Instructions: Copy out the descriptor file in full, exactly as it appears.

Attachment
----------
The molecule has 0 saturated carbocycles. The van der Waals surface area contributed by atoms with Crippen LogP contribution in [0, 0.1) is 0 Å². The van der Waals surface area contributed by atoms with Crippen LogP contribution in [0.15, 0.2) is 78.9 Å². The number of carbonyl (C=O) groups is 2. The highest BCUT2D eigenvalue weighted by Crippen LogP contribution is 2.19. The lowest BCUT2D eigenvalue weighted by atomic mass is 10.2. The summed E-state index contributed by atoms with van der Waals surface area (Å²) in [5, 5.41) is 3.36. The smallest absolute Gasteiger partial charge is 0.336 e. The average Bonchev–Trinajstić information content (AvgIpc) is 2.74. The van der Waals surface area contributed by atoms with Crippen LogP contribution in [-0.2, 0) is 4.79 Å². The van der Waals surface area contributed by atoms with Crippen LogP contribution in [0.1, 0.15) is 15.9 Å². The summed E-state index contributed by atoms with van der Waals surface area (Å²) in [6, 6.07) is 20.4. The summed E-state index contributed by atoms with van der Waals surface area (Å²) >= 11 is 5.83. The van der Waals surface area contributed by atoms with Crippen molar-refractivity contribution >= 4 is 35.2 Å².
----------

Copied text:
The molecule has 0 saturated carbocycles. The van der Waals surface area contributed by atoms with Crippen LogP contribution in [0, 0.1) is 0 Å². The van der Waals surface area contributed by atoms with Crippen LogP contribution in [0.15, 0.2) is 78.9 Å². The number of carbonyl (C=O) groups is 2. The highest BCUT2D eigenvalue weighted by Crippen LogP contribution is 2.19. The lowest BCUT2D eigenvalue weighted by atomic mass is 10.2. The summed E-state index contributed by atoms with van der Waals surface area (Å²) in [5, 5.41) is 3.36. The smallest absolute Gasteiger partial charge is 0.336 e. The average Bonchev–Trinajstić information content (AvgIpc) is 2.74. The van der Waals surface area contributed by atoms with Crippen LogP contribution in [-0.2, 0) is 4.79 Å². The van der Waals surface area contributed by atoms with Crippen LogP contribution in [0.1, 0.15) is 15.9 Å². The summed E-state index contributed by atoms with van der Waals surface area (Å²) in [6, 6.07) is 20.4. The summed E-state index contributed by atoms with van der Waals surface area (Å²) >= 11 is 5.83. The van der Waals surface area contributed by atoms with Crippen molar-refractivity contribution >= 4 is 35.2 Å².